Latest Cycling News for August 7, 2006
Edited by Jeff Jones
Hip surgery in two weeks for Landis
Floyd Landis will undergo hip replacement surgery in two weeks time, before preparing to defend himself against the US Anti-Doping Agency in his doping case. Landis confirmed this in an interview with USA Today's Sal Ruibal, as well as expressing his frustration at the way his affair has been handled by the UCI and WADA.
"I just got the information on the 'A' sample a day and half ago," he said on the weekend. "I had to find out about the 'B' from reading it in the media." The UCI released the news about Landis' A sample on July 27 - a rare, if not unprecedented move from the world's governing body for cycling. Normally a positive drug test would not be made public until the results of both the 'A' and 'B' samples were confirmed positive, protecting the athlete in case the 'B' sample was negative. But news travels like wildfire when there are doping cases, and the UCI was afraid that L'Equipe, which has close ties with the Paris lab that performed the analysis, would receive the results via a leak and publish them anyway.
Landis pointed out to USA Today that American sprinter Justin Gatlin's positive "A" test for a high testosterone:epitesosterone ratio was not announced by track and field officials for three months, "while I had only two days to react to mine."
Landis continues to deny that he took testosterone to boost his performance in stage 17, when he vaulted back into Tour de France contention with a remarkable 130 km breakaway ride. "I put in more than 20,000 kilometres of training for the Tour," he said. I won the Tour of California, Paris-Nice and the Tour de Georgia. I was tested eight times at the Tour; four times before that stage and three times after, including three blood tests. Only one came back positive. Nobody in their right mind would take testosterone just once; it doesn't work that way."
As for the reasons that have been given so far (some by his legal team, even more by his fans) to explain his anomalous results, Landis claimed that he had been "...forced to defend myself in the media. It would never have happened if UCI and WADA had followed their own rules."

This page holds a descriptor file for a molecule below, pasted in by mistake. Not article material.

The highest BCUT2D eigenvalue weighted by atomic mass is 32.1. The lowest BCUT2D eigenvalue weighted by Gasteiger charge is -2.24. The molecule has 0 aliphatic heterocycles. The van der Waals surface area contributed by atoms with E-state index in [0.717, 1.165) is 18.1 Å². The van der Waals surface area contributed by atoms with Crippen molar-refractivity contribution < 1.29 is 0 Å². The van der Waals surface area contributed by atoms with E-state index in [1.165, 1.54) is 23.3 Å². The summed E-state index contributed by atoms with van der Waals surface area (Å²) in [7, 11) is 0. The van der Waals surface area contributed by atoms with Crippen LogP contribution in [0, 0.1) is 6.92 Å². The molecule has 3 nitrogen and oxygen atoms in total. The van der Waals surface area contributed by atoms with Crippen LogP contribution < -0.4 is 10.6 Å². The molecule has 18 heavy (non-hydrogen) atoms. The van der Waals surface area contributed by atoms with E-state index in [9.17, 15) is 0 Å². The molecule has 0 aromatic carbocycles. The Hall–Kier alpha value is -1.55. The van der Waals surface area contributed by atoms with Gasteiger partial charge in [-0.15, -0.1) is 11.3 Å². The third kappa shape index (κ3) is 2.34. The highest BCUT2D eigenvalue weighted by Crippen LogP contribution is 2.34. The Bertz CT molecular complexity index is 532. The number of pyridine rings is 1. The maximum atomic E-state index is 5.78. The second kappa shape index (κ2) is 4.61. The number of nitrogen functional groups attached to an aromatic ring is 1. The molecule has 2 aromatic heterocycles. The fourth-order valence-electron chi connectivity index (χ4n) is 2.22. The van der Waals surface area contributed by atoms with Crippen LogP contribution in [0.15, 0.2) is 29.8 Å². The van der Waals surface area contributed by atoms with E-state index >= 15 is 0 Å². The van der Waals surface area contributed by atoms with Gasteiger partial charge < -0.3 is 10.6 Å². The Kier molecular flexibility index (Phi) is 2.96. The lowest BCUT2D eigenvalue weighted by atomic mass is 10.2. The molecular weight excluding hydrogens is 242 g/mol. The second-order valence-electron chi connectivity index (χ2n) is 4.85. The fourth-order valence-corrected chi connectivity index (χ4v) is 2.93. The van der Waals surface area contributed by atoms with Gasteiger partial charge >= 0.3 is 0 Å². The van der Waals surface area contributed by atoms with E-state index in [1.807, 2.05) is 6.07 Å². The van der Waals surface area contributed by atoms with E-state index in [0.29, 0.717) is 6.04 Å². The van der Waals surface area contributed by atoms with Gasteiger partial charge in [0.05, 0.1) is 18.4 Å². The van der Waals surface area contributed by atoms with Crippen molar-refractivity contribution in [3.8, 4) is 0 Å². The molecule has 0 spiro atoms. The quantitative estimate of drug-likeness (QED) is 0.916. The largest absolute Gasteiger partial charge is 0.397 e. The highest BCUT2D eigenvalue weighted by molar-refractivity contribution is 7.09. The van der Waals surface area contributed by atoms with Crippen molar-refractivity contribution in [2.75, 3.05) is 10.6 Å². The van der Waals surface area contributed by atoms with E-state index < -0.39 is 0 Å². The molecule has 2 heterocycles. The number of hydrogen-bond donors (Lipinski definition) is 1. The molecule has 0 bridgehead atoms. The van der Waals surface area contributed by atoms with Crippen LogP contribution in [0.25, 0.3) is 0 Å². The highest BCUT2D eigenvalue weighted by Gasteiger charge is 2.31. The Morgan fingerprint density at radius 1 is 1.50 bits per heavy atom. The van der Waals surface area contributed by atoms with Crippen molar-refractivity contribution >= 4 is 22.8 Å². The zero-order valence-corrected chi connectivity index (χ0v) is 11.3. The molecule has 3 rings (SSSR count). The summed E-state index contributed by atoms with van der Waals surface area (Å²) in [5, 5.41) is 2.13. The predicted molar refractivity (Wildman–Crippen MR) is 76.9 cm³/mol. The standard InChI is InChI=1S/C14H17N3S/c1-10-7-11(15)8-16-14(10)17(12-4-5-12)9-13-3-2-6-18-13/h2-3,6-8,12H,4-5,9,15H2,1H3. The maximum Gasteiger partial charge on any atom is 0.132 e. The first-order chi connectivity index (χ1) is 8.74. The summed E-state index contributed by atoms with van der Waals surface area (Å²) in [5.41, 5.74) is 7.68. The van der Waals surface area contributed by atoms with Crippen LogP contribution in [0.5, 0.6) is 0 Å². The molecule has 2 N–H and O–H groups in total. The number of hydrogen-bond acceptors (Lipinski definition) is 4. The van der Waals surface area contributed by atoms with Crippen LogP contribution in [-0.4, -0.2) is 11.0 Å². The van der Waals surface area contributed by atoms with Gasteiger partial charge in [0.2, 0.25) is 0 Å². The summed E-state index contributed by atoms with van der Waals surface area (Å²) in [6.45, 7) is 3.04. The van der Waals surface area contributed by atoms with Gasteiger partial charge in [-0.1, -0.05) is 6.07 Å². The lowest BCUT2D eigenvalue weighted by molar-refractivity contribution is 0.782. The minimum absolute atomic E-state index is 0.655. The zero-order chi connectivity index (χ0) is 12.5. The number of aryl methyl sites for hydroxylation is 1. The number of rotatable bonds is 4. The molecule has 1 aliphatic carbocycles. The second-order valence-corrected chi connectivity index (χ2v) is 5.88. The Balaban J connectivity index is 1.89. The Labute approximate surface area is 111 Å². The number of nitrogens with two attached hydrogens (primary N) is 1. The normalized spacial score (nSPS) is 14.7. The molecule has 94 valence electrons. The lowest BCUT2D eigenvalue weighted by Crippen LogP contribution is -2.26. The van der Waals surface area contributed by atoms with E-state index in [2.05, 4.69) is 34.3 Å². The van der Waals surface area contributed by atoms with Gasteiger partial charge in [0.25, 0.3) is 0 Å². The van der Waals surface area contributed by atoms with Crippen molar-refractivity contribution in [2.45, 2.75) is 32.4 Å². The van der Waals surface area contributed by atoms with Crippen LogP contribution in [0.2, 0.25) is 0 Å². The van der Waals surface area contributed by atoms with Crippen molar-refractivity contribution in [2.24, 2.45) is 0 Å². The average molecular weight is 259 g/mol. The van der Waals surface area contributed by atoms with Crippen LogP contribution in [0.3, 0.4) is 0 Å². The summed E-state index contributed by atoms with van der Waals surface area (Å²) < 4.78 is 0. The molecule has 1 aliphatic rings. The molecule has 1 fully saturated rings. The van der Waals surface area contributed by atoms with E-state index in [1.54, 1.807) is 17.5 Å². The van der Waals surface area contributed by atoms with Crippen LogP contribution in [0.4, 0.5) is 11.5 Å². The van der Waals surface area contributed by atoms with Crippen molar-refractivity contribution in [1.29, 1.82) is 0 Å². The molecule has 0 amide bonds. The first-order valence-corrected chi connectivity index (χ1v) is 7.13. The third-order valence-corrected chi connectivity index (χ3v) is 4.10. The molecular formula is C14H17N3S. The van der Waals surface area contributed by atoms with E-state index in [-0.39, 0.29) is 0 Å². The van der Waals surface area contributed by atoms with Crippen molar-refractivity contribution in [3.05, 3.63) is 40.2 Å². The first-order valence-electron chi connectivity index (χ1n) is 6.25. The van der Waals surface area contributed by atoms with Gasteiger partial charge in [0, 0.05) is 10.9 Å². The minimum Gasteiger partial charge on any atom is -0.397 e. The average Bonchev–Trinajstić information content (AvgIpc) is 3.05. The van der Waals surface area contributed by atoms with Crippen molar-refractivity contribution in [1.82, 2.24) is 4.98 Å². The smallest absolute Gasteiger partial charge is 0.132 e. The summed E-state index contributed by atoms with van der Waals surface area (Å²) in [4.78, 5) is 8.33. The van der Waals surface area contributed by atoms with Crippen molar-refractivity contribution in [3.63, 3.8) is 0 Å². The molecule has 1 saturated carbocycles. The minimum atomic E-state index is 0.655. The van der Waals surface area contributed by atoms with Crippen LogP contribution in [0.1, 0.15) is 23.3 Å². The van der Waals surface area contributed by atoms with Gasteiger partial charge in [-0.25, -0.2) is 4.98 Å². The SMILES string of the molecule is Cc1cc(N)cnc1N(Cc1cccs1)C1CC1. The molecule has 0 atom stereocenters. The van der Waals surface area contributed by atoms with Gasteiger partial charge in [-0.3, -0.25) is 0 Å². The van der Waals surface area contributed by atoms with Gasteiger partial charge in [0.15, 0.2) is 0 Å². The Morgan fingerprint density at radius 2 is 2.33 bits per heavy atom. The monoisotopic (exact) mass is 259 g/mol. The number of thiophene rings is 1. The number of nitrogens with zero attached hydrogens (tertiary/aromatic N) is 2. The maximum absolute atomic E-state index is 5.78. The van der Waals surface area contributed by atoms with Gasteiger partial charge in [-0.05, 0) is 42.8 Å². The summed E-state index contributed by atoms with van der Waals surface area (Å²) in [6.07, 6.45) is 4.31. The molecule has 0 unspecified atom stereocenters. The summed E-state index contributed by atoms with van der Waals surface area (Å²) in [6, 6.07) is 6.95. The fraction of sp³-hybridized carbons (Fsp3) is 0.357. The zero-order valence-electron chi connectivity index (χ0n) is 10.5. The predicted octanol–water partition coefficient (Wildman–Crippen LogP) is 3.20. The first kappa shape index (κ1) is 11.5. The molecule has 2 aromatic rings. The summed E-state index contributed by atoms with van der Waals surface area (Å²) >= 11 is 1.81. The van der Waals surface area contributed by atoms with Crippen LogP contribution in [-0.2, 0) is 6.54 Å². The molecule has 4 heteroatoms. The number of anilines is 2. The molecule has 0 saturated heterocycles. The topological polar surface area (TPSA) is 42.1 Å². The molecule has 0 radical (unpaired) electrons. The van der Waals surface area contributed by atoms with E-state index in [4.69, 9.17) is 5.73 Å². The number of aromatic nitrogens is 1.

One thing that Landis doesn't believe is that someone from his team either inadvertently or purposely gave him synthetic testosterone. "Zero chance," he commented.
Franke doesn't believe Landis has a chance
By Susan Westemeyer
Floyd Landis won't be able to prove his innocence, according to outspoken German anti-doping expert Dr. Werner Franke. "You have to laugh at this announcement. The tests have shown without doubt that Landis' high testosterone count was not produced by his own body, but is of a vegetable basis. That proves that the testosterone was synthetically produced and had to be introduced from outside."
He also put down T-Mobile's proposed new blood tests. "This method is not scientifically certified. This is just fine talk, like we have heard over and over in the past years, which in the end doesn't bring anything."
He is also skeptical of stricter doping tests, he told the press agency sid, saying it would be more useful to conduct intensive controls during training and preparation times, such as when athletes are in altitude training camps.
Cyclingnews' coverage of the Floyd Landis case
29, 2009 - French authorities summon Landis and Baker
Germans get tougher
The German cycling federation will step up its fight against doping, and conducting more drug tests and imposing harsher penalties than it does now. Speaking at the end of the fifth stage of the Tour of Germany, President Rudolf Scharping was quoted by Reuters as saying, "They [the drug tests] will be much more frequent, higher quality and of greater intensity. This policy, effective from September 1, will affect teams in all professional categories, both for men and women."